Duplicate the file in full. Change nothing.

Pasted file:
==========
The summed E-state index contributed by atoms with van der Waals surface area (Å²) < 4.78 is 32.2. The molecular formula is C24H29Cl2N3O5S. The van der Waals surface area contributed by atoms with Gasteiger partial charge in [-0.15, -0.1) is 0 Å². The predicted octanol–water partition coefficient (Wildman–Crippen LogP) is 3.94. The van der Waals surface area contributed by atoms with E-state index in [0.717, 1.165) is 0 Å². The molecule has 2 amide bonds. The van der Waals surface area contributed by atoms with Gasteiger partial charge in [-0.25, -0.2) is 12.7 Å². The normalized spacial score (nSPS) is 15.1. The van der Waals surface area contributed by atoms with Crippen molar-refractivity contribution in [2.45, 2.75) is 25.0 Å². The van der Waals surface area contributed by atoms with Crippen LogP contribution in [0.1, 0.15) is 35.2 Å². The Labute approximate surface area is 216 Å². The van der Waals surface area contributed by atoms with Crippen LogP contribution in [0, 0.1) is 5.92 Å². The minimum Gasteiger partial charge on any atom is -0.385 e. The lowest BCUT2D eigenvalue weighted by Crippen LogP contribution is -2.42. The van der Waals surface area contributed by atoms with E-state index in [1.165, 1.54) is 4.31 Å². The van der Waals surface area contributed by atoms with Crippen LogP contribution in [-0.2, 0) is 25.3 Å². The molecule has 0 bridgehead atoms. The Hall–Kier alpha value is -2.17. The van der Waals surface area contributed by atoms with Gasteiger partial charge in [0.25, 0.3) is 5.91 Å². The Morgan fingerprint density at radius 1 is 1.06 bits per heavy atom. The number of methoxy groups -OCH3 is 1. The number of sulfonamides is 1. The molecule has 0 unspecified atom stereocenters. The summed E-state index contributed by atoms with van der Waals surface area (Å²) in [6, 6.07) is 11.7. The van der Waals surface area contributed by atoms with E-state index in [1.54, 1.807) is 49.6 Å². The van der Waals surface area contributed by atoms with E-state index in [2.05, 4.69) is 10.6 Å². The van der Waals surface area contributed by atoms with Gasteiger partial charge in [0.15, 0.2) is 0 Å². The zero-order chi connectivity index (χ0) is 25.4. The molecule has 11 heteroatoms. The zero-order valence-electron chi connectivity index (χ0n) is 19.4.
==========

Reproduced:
The summed E-state index contributed by atoms with van der Waals surface area (Å²) < 4.78 is 32.2. The molecular formula is C24H29Cl2N3O5S. The van der Waals surface area contributed by atoms with Gasteiger partial charge in [-0.15, -0.1) is 0 Å². The predicted octanol–water partition coefficient (Wildman–Crippen LogP) is 3.94. The van der Waals surface area contributed by atoms with E-state index in [0.717, 1.165) is 0 Å². The molecule has 2 amide bonds. The van der Waals surface area contributed by atoms with Gasteiger partial charge in [-0.25, -0.2) is 12.7 Å². The normalized spacial score (nSPS) is 15.1. The van der Waals surface area contributed by atoms with Crippen molar-refractivity contribution in [2.45, 2.75) is 25.0 Å². The van der Waals surface area contributed by atoms with Crippen LogP contribution in [0.1, 0.15) is 35.2 Å². The Labute approximate surface area is 216 Å². The van der Waals surface area contributed by atoms with Crippen LogP contribution in [0, 0.1) is 5.92 Å². The minimum Gasteiger partial charge on any atom is -0.385 e. The lowest BCUT2D eigenvalue weighted by Crippen LogP contribution is -2.42. The van der Waals surface area contributed by atoms with E-state index in [1.165, 1.54) is 4.31 Å². The van der Waals surface area contributed by atoms with Crippen LogP contribution in [-0.2, 0) is 25.3 Å². The molecule has 0 bridgehead atoms. The Hall–Kier alpha value is -2.17. The van der Waals surface area contributed by atoms with Gasteiger partial charge in [0.25, 0.3) is 5.91 Å². The Morgan fingerprint density at radius 1 is 1.06 bits per heavy atom. The number of methoxy groups -OCH3 is 1. The number of sulfonamides is 1. The molecule has 0 unspecified atom stereocenters. The summed E-state index contributed by atoms with van der Waals surface area (Å²) in [6, 6.07) is 11.7. The van der Waals surface area contributed by atoms with E-state index in [1.54, 1.807) is 49.6 Å². The van der Waals surface area contributed by atoms with E-state index in [2.05, 4.69) is 10.6 Å². The van der Waals surface area contributed by atoms with Gasteiger partial charge in [0.15, 0.2) is 0 Å². The zero-order chi connectivity index (χ0) is 25.4. The molecule has 11 heteroatoms. The zero-order valence-electron chi connectivity index (χ0n) is 19.4.